YANGON, Myanmar – Myanmar’s ruling junta wanted Ban Ki-moon to go into a grandiose drug museum through the back door to prevent the U.N. secretary-general from making a rock-star entrance.
Ban eventually did walk through the front door _ a small victory after he had lost far bigger battles, notably a hoped-for meeting with jailed democracy leader Aung San Suu Kyi (pronounced ong sahn SUE CHEE).
After a two-day visit in which the generals tried to stage-manage the world’s top diplomat at every step, Ban left the country with few prospects of even slightly loosening the iron grip on power held by military regime and its junta chief, Senior Gen. Than Shwe.
If people saw Ban acting independently in Myanmar “that would cause Than Shwe to lose face,” said Donald Seekins, a Myanmar expert at Japan’s Meio University. “So they want to manipulate him.”
By snubbing Ban, the country’s military rulers lost an opportunity to improve its standing among many of the world’s nations that view the struggling country with rich reserves of gas and minerals as a pariah.
Inside Myanmar, Suu Kyi’s opposition party said Than Shwe (pronounced TAHN SHWAY) showed he is unwilling to permit real change ahead of the 2010 elections, which would be the first in two decades. Ban had asked to make his closing speech to diplomats and humanitarian groups Saturday at a hotel, but the junta refused and forced him to instead speak at the government’s Drug Elimination Museum.
Ban’s staff didn’t want his presence there _ where a wax figure depicts a military intelligence chief chopping opium poppies, which Myanmar views as a scourge introduced by colonialists _ to appear like another prop furthering the government’s agenda
“They fought us over every last detail,” said a U.N. official who took part in organizing the trip, speaking anonymously and out of protocol because of the sensitivity of the matter.
Ban _ whose mild-mannered facade belies a toughness and occasional temper _ would have preferred a tete-a-tete with Than Shwe to having note-taking aides around, an example of his belief in his ability to sway recalcitrant world leaders if only he can get them alone in a room.
But Than Shwe’s idea of a tete-a-tete was to pit himself and the other four generals who together make up the ruling State Peace and Development Council against Ban and some high-ranking U.N. deputies in the rarely visited capital of Naypyitaw, according to U.N. officials.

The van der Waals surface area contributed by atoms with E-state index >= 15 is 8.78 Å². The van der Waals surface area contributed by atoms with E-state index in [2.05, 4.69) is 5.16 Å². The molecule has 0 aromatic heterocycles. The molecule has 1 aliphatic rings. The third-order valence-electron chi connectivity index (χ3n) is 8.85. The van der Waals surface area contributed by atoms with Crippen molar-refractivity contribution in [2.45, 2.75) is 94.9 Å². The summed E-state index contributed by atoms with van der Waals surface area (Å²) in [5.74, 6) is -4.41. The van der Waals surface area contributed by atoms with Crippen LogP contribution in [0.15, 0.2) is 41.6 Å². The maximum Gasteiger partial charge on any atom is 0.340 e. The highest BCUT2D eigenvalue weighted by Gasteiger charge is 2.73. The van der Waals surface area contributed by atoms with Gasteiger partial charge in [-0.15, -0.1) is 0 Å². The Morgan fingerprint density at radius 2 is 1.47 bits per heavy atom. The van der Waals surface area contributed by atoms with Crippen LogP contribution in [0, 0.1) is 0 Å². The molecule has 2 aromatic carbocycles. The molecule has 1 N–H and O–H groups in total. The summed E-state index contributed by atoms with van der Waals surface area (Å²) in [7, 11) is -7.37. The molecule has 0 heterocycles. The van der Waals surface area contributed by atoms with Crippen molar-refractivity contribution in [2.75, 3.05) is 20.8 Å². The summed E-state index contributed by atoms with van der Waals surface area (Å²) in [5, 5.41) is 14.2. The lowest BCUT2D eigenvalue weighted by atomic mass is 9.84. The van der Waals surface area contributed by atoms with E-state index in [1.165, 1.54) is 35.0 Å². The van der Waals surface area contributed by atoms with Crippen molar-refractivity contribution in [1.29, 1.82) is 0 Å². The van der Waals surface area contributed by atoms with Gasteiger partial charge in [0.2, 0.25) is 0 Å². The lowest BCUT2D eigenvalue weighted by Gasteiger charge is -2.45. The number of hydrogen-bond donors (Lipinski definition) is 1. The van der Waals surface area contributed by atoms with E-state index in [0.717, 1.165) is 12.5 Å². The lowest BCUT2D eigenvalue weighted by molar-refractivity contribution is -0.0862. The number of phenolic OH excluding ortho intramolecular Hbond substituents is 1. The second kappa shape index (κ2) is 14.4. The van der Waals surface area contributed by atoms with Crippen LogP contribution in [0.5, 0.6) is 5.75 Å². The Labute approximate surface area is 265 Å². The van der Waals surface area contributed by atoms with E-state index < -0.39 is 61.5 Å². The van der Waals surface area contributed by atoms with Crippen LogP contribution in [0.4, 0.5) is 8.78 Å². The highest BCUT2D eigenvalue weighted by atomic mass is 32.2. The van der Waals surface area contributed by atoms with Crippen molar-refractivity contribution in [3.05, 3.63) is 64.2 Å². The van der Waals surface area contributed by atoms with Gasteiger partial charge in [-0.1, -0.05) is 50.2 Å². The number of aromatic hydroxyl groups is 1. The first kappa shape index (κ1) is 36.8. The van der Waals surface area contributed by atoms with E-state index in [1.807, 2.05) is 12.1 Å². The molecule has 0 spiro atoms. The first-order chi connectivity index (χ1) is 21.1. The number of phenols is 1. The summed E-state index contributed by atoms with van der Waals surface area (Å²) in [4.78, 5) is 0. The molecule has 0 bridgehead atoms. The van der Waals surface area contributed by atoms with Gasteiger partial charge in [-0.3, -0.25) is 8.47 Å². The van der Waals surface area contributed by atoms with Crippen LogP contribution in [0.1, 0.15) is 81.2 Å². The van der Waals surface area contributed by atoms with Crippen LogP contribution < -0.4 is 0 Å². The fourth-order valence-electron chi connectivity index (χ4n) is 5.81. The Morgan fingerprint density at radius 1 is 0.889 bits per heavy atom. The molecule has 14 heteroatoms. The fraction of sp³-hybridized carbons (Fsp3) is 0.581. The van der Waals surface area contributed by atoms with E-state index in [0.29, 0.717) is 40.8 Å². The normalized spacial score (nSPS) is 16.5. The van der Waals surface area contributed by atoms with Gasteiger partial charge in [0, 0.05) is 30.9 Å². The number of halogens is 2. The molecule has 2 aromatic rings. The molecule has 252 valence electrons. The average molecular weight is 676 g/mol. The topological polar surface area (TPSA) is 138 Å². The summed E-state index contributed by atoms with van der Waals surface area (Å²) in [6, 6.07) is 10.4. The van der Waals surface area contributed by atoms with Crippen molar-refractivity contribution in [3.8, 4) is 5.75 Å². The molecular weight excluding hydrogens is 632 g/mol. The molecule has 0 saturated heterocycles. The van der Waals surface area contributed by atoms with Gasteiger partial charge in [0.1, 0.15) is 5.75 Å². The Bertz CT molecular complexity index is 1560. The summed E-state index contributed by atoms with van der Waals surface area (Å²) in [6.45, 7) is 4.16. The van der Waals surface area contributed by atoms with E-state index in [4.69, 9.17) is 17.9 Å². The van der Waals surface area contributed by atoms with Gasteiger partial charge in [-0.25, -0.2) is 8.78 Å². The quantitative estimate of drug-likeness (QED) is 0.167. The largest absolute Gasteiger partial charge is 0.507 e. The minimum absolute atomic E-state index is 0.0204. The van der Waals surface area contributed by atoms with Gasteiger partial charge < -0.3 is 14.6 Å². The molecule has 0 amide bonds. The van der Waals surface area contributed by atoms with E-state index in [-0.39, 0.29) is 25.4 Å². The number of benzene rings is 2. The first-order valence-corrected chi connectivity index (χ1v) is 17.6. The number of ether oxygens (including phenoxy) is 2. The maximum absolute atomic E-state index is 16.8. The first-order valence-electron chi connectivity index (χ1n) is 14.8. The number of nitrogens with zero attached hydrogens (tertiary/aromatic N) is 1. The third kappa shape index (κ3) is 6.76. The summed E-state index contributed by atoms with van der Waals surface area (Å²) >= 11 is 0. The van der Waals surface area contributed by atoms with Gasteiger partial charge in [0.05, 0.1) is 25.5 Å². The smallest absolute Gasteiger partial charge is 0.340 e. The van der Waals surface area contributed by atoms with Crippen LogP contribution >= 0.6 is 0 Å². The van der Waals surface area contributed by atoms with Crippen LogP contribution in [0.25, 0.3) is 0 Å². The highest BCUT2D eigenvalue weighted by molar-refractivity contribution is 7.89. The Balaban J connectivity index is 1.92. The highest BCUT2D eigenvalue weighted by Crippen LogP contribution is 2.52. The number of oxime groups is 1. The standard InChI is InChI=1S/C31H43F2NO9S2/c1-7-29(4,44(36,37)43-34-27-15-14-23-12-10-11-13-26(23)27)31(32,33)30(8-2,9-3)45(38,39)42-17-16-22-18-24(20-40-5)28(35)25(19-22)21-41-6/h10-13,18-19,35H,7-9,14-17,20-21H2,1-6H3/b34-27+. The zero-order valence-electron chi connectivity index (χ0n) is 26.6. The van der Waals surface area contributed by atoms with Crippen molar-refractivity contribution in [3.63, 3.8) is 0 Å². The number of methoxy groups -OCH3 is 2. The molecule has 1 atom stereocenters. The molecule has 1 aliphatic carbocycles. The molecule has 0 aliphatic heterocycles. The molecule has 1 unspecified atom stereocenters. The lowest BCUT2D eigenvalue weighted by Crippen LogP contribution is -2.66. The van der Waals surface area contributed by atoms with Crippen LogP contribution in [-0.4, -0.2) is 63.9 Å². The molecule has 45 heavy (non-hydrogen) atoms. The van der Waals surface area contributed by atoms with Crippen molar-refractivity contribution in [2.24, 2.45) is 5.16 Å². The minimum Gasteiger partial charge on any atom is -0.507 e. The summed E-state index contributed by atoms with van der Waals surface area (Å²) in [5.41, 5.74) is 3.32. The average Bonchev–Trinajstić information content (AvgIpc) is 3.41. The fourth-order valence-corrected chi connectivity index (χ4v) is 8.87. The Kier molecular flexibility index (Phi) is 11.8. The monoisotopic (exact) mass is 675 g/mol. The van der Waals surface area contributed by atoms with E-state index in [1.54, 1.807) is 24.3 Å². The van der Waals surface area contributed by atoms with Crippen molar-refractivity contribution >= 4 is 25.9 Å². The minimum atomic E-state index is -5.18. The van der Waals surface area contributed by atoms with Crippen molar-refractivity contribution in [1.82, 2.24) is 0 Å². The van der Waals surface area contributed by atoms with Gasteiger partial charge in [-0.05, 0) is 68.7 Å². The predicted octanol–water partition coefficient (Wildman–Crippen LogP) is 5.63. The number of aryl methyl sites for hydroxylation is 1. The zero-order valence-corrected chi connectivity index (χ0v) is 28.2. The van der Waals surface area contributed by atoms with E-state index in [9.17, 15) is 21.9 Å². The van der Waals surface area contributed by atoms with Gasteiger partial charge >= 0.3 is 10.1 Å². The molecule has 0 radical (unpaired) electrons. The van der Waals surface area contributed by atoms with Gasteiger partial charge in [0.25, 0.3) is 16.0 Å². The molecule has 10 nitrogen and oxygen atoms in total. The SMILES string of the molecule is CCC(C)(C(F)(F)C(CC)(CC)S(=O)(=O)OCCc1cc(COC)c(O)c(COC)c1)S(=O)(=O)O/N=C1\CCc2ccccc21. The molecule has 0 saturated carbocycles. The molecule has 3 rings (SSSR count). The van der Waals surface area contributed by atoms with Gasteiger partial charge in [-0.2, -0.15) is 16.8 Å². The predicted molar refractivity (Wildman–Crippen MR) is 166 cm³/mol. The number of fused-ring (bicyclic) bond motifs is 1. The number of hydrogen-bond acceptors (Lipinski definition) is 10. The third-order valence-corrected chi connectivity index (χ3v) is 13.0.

The 76-year-old Than Shwe suggested that Ban might not be invited back until after the elections.
Ban said Than Shwe promised to hand over power to civilians after the elections. But the generals refused to follow U.N. recommendations intended to prevent sham elections, including publishing an election law and freeing Suu Kyi and 2,200 other political prisoners to ensure general participation.
“Only then will the elections be seen as credible and legitimate,” Ban told reporters Monday in Geneva, Switzerland.
The government refused to honor the results of the 1990 elections after Suu Kyi’s party won in a landslide. The junta tolerates no dissent and crushed pro-democracy protests led by Buddhist monks in September 2007.
At the end of the trip, Ban tried to defuse the notion he was returning empty-handed.
He said the visit was an opportunity to plant seeds that could blossom later and that he was dutifully relaying the international community’s message the elections must be seen as credible.
In the meantime, Ban said he will keep talks alive with Than Shwe through the so-called Group of Friends on Myanmar.
That approach hasn’t nudged Myanmar on key issues. Nor have eight previous visits by Ibrahim Gambari, Ban’s top envoy to Myanmar, produced many results.
“Than Shwe is using the United Nations as a way of buying time or distracting people from the main issues, so it isn’t very constructive,” Seekins said. “I don’t think Than Shwe is willing to make political concessions, especially concerning Aung San Suu Kyi. I think he would really like to put her away in jail and not have to worry about her.”
In the absence of Suu Kyi, it was left to Ban to deliver unusually stinging remarks about the government, its pummeling of human rights and the urgent need to set a new course.
When he took the stage at the museum, it was a rarity in the military’s half-century of dominance _ an outside political figure allowed to say what he wants.
And after much haggling, Ban’s black Mercedes was allowed to pull up to the front door of the museum. There, his motorcade disgorged a small entourage of aides and a half-dozen international journalists. Local press awaited him inside.
That also ensured an audience for him in Myanmar and beyond _ another small victory.